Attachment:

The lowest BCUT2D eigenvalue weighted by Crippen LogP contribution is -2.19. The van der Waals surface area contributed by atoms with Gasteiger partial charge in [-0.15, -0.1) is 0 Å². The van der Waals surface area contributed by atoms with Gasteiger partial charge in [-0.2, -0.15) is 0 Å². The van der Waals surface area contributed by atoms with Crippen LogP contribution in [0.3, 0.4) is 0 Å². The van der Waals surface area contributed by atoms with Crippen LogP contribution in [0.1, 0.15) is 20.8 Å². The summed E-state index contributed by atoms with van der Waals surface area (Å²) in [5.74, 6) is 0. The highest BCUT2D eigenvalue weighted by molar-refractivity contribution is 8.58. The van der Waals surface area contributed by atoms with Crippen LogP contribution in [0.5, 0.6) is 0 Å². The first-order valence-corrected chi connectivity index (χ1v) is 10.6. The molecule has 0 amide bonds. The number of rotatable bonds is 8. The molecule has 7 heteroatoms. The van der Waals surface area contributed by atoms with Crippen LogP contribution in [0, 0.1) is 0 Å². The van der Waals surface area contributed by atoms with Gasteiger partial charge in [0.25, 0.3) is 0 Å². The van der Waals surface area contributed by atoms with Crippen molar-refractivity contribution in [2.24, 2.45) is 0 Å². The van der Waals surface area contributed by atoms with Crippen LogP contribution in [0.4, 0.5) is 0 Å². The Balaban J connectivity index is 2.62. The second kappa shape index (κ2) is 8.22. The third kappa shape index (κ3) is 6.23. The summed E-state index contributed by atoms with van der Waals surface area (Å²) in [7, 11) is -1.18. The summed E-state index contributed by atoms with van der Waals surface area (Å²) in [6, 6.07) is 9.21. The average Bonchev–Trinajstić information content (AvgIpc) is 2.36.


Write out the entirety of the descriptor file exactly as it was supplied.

The lowest BCUT2D eigenvalue weighted by Crippen LogP contribution is -2.19. The van der Waals surface area contributed by atoms with Gasteiger partial charge in [-0.15, -0.1) is 0 Å². The van der Waals surface area contributed by atoms with Gasteiger partial charge in [-0.2, -0.15) is 0 Å². The van der Waals surface area contributed by atoms with Crippen LogP contribution in [0.3, 0.4) is 0 Å². The van der Waals surface area contributed by atoms with Crippen LogP contribution in [0.1, 0.15) is 20.8 Å². The summed E-state index contributed by atoms with van der Waals surface area (Å²) in [5.74, 6) is 0. The highest BCUT2D eigenvalue weighted by molar-refractivity contribution is 8.58. The van der Waals surface area contributed by atoms with Crippen LogP contribution in [0.5, 0.6) is 0 Å². The first-order valence-corrected chi connectivity index (χ1v) is 10.6. The molecule has 0 amide bonds. The number of rotatable bonds is 8. The molecule has 7 heteroatoms. The van der Waals surface area contributed by atoms with Crippen LogP contribution in [0, 0.1) is 0 Å². The van der Waals surface area contributed by atoms with Gasteiger partial charge in [0.25, 0.3) is 0 Å². The van der Waals surface area contributed by atoms with Crippen molar-refractivity contribution in [2.24, 2.45) is 0 Å². The van der Waals surface area contributed by atoms with Crippen LogP contribution in [0.4, 0.5) is 0 Å². The Balaban J connectivity index is 2.62. The second kappa shape index (κ2) is 8.22. The third kappa shape index (κ3) is 6.23. The summed E-state index contributed by atoms with van der Waals surface area (Å²) in [7, 11) is -1.18. The summed E-state index contributed by atoms with van der Waals surface area (Å²) in [6, 6.07) is 9.21. The average Bonchev–Trinajstić information content (AvgIpc) is 2.36.